Skip to content
Quick Start for:

A. Public Participation Subcommittee Report


Questions to be answered by the subcommittee:

  • How do parents, teachers, and community members currently feel about the earlier start dates?
  • How should the issue of school start dates be prioritized among other critical education issues, i.e., teacher salaries, student dropout issues, college readiness and student performance, school employee health insurance, school funding and/or tax restructuring?


Findings of the subcommittee:

Below is a summary of the survey findings regarding public participation.

32. How long would districts need, in your opinion, to phase-in a standard start date and adjust calendars?

The general public and school personnel indicate that changes in start date and adjustment of calendars could be implemented for the 2005-06 school year.

33. If a later school start date were imposed, when should the school year end?

Overwhelmingly, all respondents indicated that if a later school start date were imposed, the end of May should be the end of the school year.

34. What, in your opinion, are the reasons driving the start date in your school district?

Giving teachers training and/or work days during the school year
The majority of respondents were neutral in opinion or made no response, then fairly evenly split between most and least important. The only exception was school administrators who rank it most important in driving the school start date. Through other input, many school administrators stressed the importance of frequent school holidays for staff morale. However, this benefit to morale creates the situation that eliminates the high attendance day. (In a five-day week Monday and Friday are low attendance days and Wednesday is the high attendance day. In a four-day week, the first and fourth days remain low attendance days, but the high attendance day is lost.)

Observing a full week off for Thanksgiving
The majority respondents said this was of least importance in driving the school start date or made no response.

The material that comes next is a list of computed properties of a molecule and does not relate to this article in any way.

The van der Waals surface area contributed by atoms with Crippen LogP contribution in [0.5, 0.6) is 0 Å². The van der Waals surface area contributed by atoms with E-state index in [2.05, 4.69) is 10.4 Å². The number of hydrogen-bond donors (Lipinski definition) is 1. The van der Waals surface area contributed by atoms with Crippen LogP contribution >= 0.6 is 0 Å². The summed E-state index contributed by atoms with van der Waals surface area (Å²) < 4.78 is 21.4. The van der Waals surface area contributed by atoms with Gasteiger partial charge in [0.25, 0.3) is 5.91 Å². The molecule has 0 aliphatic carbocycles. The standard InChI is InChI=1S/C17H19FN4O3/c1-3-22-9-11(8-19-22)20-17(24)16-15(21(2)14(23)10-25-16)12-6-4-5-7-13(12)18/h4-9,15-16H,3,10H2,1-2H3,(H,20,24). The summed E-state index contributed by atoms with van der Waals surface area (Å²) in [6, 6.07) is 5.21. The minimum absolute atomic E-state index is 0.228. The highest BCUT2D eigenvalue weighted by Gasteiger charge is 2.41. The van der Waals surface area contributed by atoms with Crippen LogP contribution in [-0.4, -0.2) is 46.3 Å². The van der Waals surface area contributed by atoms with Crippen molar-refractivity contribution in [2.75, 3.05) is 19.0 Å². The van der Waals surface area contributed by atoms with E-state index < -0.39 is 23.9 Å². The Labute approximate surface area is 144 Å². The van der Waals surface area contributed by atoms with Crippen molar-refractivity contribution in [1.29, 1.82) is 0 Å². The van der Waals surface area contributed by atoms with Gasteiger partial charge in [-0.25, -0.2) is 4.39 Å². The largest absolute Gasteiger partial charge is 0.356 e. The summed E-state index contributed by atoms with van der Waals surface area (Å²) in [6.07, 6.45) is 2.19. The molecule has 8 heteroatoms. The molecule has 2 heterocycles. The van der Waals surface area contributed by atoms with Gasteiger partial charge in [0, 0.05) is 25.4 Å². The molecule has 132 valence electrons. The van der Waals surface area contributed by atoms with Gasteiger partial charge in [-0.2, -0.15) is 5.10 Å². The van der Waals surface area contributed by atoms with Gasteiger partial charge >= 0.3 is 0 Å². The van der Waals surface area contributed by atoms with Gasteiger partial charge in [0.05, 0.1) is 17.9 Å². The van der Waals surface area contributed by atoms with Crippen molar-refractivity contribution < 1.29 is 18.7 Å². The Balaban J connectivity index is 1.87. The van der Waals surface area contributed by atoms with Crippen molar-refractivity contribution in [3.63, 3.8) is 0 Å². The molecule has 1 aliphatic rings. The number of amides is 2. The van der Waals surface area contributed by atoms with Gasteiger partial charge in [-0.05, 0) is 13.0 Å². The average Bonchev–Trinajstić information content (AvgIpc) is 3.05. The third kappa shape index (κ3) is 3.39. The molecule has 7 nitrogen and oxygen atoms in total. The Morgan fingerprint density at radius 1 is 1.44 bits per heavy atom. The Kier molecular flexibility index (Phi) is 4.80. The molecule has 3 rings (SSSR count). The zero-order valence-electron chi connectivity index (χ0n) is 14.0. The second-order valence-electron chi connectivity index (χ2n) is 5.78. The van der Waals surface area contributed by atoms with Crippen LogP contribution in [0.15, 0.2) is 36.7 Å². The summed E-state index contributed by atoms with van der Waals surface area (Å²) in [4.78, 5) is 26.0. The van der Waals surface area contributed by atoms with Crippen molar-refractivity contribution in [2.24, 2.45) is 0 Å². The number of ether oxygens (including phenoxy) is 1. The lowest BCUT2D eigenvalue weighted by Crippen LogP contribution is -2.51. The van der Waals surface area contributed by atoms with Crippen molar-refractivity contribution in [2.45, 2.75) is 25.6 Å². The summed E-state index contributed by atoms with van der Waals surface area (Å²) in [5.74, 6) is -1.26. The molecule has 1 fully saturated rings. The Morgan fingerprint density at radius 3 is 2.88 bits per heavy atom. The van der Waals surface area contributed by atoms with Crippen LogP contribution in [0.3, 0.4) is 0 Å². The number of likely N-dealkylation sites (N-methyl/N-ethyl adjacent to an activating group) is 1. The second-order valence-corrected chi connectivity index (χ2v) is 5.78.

Needing extra days for TAKS preparation
The majority respondents were neutral in opinion or made no response, although "most important" was almost equal to "neutral" in opinion in driving the school start date. Through other input, both parents and teachers indicated they think enough, in fact many believe too much, time is spent on TAKS preparation.

Observing a full week off for Spring break
The majority respondents said this was of most importance in driving the school start date or made no response.

Having final exams before Winter break
Overwhelmingly, all respondents indicated this was not only "most important," but also the most important reason driving the start date.

Observing a full week off for Fall break
The majority respondents said this was of least importance in driving the school start date or made no response. This result may indicate that most respondents were from districts without a Fall break.

Sports-related issues (UIL practice schedules)
The majority respondents said this was of least importance in driving the school start date or made no response.

Insuring that students receive a full 180 days of instruction
The majority respondents said this was of most importance in driving the school start date or made no response.

Ending the school year earlier in May